Observing hygiene is very import, and some of the things to be avoided include contact with flies that tend to carry disease-causing pathogens.
But a hygiene expert seems to disagree. He claims that you don’t need to throw away food if a fly lands on it.
Dr Cameron Webb of University of Sydney advises that eating food that a fly has landed on does not pose any health risk.
Webb shared his hypothesis through the university’s website, explaining that, “While there is little doubt that flies can carry bacteria, viruses and parasites from waste to our food, a single touchdown is unlikely to trigger a chain reaction leading to illness for the average healthy person.”
Webb’s inference is also pegged on the quality of an environment. He argues that ‘city’ flies display improved hygiene and therefore shouldn’t be much of a bother.
However, flies in the countryside are more likely to have come from animal excreta and similarly dirty surfaces.
At the core of his hypothesis, Webb points out that health risk is more probable when transmitted pathogens are left to multiply and grow in numbers.
Therefore taking food that flies have landed on immediately greatly cuts down the virulence of the disease-causing agent.
So, essentially, if a fly has a single and brief landing, there’s nothing to fear and you might as well go ahead and eat away!
“Flies that land out of sight and then wander about for a few minutes vomiting and pooping on your food or food preparation area are more of a concern,” he says.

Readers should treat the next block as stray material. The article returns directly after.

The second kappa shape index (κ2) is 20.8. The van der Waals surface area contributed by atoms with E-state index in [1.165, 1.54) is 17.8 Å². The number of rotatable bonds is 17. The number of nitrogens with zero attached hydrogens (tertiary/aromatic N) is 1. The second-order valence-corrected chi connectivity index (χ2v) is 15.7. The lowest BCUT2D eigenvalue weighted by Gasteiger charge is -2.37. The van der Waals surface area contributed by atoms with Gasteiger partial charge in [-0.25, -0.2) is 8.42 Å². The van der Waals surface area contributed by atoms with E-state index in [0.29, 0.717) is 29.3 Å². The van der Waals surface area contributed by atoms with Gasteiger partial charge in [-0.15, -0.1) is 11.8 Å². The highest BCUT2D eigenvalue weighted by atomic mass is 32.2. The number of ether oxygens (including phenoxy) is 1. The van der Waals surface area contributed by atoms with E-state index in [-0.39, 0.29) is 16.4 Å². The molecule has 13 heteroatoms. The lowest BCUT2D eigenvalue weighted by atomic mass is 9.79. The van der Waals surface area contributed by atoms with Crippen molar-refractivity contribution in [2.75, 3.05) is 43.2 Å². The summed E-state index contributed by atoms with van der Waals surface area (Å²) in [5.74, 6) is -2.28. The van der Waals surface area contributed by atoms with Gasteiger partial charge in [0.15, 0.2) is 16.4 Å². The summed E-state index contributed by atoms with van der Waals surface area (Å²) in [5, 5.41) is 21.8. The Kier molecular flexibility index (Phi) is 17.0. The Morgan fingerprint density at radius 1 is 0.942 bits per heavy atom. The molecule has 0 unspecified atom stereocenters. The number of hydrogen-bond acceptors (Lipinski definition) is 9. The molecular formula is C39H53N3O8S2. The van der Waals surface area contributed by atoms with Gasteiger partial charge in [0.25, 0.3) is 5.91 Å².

Practically though, there are places where a fly landing on food is a non-factor.
Every food would be thrown out and everyone would remain hungry, if we were too concerned about flies.
This, by no means, is not to say that eating food subjected to fly landings is 100 per cent safe.
On the contrary, some experts think it is equal to playing Russian roulette.
“You just may never tell which fly is actually carrying a virulent pathogen,” argues Pauline Mwinzi, an expert on infectious diseases with CDC and Kemri in Kisumu.
According to Pauline, flies are serious disease vectors that should be regarded as such.
She says: “There is a risk to eat food that a fly (or flies) has landed on. The fly may be coming from a harmless surface. But no one can ascertain that. I would say, to be sure of safety, that we don’t entertain flies on food.”
The common house fly (musca domestica), can transmit hundreds of human and animal diseases; such as salmonella, cholera and typhoid.
“Keep your food covered at all times. Don’t allow flies close to it,” advises Pauline.